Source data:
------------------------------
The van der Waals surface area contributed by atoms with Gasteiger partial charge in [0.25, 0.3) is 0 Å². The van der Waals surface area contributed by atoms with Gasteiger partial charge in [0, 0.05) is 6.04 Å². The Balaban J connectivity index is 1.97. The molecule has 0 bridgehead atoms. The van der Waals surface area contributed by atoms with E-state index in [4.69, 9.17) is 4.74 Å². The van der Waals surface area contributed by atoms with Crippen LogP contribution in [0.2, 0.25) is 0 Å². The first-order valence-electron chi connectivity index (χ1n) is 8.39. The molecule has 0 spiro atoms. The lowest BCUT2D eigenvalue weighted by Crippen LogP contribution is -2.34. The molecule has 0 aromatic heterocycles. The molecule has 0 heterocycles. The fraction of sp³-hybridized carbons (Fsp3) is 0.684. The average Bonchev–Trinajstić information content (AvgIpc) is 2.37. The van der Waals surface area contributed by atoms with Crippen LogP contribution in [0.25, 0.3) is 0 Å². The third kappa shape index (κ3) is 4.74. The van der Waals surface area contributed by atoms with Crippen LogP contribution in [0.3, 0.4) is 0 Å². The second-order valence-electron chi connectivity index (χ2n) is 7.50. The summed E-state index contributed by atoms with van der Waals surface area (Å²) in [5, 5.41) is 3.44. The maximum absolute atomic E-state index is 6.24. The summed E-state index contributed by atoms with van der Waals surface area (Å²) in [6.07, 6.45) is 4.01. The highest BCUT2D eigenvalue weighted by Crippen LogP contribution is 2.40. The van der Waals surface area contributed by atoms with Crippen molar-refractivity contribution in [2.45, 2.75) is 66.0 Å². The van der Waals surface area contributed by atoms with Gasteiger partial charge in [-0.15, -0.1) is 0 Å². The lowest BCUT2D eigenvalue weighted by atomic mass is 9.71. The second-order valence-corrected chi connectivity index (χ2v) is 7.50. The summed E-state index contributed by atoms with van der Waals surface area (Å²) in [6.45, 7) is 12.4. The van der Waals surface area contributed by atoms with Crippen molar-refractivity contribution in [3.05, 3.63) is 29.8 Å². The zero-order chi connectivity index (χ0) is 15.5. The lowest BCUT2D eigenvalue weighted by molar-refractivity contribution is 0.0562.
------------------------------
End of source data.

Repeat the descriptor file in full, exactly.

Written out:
The van der Waals surface area contributed by atoms with Gasteiger partial charge in [0.25, 0.3) is 0 Å². The van der Waals surface area contributed by atoms with Gasteiger partial charge in [0, 0.05) is 6.04 Å². The Balaban J connectivity index is 1.97. The molecule has 0 bridgehead atoms. The van der Waals surface area contributed by atoms with E-state index in [4.69, 9.17) is 4.74 Å². The van der Waals surface area contributed by atoms with Crippen LogP contribution in [0.2, 0.25) is 0 Å². The first-order valence-electron chi connectivity index (χ1n) is 8.39. The molecule has 0 spiro atoms. The lowest BCUT2D eigenvalue weighted by Crippen LogP contribution is -2.34. The molecule has 0 aromatic heterocycles. The molecule has 0 heterocycles. The fraction of sp³-hybridized carbons (Fsp3) is 0.684. The average Bonchev–Trinajstić information content (AvgIpc) is 2.37. The van der Waals surface area contributed by atoms with Crippen LogP contribution in [0.25, 0.3) is 0 Å². The third kappa shape index (κ3) is 4.74. The van der Waals surface area contributed by atoms with Crippen LogP contribution in [0.3, 0.4) is 0 Å². The second-order valence-electron chi connectivity index (χ2n) is 7.50. The summed E-state index contributed by atoms with van der Waals surface area (Å²) in [5, 5.41) is 3.44. The maximum absolute atomic E-state index is 6.24. The summed E-state index contributed by atoms with van der Waals surface area (Å²) in [6.07, 6.45) is 4.01. The highest BCUT2D eigenvalue weighted by Crippen LogP contribution is 2.40. The van der Waals surface area contributed by atoms with Crippen molar-refractivity contribution in [2.45, 2.75) is 66.0 Å². The van der Waals surface area contributed by atoms with Gasteiger partial charge in [-0.15, -0.1) is 0 Å². The lowest BCUT2D eigenvalue weighted by atomic mass is 9.71. The second-order valence-corrected chi connectivity index (χ2v) is 7.50. The summed E-state index contributed by atoms with van der Waals surface area (Å²) in [6.45, 7) is 12.4. The van der Waals surface area contributed by atoms with Crippen molar-refractivity contribution in [3.05, 3.63) is 29.8 Å². The zero-order chi connectivity index (χ0) is 15.5. The lowest BCUT2D eigenvalue weighted by molar-refractivity contribution is 0.0562.